Community Lived in Fear of Crocodile
The remote community of Palumpa located in the Daly River Reserve (Northern Territory, Australia), can breathe a sigh of relief after local wildlife rangers and police officers trapped and shot a four and a half metre long Saltwater crocodile that had been threatening to attack school children. The crocodile, the second four metre plus specimen to be captured in the Northern Territory this week, was trapped and shot at a small billabong on the outskirts of the town. Locals had reported that the crocodile had been in the area for about two years and it sometimes took up residence at a river causeway crossing used by children on their way to school.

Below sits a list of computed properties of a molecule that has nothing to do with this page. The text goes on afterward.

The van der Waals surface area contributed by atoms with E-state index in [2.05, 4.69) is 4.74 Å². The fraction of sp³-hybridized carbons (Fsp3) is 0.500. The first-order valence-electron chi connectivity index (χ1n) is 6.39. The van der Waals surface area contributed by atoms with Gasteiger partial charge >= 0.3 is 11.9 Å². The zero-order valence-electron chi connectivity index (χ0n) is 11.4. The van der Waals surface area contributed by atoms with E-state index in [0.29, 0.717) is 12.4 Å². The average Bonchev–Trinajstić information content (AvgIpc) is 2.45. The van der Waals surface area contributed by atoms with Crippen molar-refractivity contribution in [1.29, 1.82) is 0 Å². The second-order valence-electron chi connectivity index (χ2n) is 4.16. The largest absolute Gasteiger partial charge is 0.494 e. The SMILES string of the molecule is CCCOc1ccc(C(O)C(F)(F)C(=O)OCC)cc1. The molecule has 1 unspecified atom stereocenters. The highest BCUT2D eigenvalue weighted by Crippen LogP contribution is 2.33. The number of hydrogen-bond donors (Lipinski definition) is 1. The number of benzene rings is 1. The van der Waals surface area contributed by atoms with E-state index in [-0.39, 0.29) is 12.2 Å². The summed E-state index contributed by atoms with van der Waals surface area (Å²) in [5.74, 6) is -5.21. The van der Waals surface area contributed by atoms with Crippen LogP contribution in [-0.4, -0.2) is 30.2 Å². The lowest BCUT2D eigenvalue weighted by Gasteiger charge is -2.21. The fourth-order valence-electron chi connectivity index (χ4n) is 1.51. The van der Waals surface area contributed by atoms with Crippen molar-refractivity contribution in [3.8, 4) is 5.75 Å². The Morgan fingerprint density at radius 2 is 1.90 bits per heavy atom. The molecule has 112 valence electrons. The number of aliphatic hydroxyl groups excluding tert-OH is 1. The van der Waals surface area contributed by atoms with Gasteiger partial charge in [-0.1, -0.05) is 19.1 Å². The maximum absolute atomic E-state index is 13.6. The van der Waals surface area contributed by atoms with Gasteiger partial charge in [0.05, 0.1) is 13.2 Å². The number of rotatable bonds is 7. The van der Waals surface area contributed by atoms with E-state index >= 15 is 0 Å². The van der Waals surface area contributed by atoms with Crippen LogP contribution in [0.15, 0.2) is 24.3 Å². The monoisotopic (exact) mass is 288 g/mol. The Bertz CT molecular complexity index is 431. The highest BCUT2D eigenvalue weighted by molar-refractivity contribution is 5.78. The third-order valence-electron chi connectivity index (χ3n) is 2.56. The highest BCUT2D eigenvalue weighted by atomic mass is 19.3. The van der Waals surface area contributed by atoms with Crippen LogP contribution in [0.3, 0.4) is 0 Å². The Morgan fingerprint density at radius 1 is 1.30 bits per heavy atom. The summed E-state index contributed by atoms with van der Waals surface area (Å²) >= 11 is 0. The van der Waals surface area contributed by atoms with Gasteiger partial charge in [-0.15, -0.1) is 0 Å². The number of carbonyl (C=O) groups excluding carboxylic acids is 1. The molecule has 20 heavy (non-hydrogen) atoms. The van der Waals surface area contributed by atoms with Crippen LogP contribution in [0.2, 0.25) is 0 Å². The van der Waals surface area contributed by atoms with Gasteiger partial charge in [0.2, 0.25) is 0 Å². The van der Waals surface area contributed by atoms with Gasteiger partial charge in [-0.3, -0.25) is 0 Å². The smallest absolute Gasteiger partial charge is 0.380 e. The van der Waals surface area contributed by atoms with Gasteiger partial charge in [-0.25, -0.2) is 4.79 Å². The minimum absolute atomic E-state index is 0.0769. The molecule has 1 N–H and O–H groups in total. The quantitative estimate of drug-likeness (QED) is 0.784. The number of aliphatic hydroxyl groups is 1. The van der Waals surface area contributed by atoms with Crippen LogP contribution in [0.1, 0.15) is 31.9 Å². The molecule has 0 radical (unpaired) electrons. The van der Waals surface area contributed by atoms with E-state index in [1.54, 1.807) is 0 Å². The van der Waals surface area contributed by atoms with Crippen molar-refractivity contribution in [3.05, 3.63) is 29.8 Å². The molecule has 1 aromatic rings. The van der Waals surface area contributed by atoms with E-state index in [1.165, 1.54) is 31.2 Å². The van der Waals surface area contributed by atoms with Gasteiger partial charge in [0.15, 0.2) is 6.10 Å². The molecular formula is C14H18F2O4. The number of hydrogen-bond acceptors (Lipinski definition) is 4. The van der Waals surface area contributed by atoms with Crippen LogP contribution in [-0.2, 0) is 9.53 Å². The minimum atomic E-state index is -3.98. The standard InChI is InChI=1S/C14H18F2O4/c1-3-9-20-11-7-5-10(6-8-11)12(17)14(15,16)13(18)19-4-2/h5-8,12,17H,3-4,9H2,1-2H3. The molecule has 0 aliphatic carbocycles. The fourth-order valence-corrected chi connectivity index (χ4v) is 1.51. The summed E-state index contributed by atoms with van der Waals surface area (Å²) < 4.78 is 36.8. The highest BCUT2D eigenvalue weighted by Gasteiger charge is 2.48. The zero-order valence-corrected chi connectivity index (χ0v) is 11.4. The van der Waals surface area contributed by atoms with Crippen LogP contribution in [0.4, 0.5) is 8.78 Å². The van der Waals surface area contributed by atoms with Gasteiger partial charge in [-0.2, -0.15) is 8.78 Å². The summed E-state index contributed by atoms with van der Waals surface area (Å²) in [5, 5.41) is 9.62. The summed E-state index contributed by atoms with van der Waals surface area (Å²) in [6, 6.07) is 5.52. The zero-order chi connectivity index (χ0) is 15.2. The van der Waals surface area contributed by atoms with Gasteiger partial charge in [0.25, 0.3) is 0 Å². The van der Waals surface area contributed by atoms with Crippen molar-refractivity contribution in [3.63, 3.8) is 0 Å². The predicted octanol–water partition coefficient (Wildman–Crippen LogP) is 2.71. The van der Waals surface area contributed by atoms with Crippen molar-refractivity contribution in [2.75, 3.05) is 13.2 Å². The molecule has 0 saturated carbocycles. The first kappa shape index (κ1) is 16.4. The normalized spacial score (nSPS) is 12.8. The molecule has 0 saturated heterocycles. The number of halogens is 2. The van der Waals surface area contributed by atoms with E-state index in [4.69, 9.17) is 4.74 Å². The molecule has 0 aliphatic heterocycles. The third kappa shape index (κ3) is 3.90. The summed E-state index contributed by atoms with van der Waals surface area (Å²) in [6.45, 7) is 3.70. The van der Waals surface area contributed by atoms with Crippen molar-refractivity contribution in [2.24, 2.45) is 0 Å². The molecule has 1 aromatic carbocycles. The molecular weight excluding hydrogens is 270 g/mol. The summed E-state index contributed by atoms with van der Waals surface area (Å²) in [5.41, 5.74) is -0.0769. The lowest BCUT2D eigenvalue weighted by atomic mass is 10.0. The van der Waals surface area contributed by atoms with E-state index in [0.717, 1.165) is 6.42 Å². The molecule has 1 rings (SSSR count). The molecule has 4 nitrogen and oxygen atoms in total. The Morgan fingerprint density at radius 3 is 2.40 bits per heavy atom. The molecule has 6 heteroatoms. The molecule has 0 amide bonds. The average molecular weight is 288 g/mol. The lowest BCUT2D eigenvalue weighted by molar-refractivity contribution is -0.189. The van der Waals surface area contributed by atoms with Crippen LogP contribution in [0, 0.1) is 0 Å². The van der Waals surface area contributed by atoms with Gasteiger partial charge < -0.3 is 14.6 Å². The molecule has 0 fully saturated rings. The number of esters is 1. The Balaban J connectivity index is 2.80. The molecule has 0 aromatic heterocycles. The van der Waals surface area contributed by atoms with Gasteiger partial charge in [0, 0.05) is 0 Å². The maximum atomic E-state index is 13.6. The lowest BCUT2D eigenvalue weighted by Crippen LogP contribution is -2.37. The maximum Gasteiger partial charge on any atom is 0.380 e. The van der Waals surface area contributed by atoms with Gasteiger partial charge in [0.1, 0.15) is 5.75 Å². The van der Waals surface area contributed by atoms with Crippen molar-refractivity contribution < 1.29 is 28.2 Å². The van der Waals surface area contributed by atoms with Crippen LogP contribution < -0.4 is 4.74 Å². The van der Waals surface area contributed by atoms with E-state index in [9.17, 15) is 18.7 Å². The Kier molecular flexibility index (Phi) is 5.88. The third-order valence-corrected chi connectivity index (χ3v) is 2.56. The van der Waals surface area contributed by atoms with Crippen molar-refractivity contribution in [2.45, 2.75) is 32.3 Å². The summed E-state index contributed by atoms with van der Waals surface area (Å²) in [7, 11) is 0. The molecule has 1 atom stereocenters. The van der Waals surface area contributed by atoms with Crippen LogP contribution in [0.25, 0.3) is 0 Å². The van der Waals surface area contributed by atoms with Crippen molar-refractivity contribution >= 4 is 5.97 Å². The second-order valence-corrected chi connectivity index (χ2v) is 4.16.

Having to dodge the attentions of a large predator, getting on for fifteen feet in length would have been enough to deter all but the most determined scholar. Unfortunately, attacks by Saltwater crocodiles (sometimes also referred to as Estuarine crocodiles), are becoming increasingly common in the Northern Territory as the crocodile population continues to increase after the imposition of a hunting ban some forty years ago.
A number of Government officials have called for a reinstating of the permit system to hunt crocodiles, others favour a formal crocodile cull to reduce the threat of crocodile attacks. For the school children at the small community of Palumpa, some 150 miles south-west of Darwin, their daily school run just got a little safer.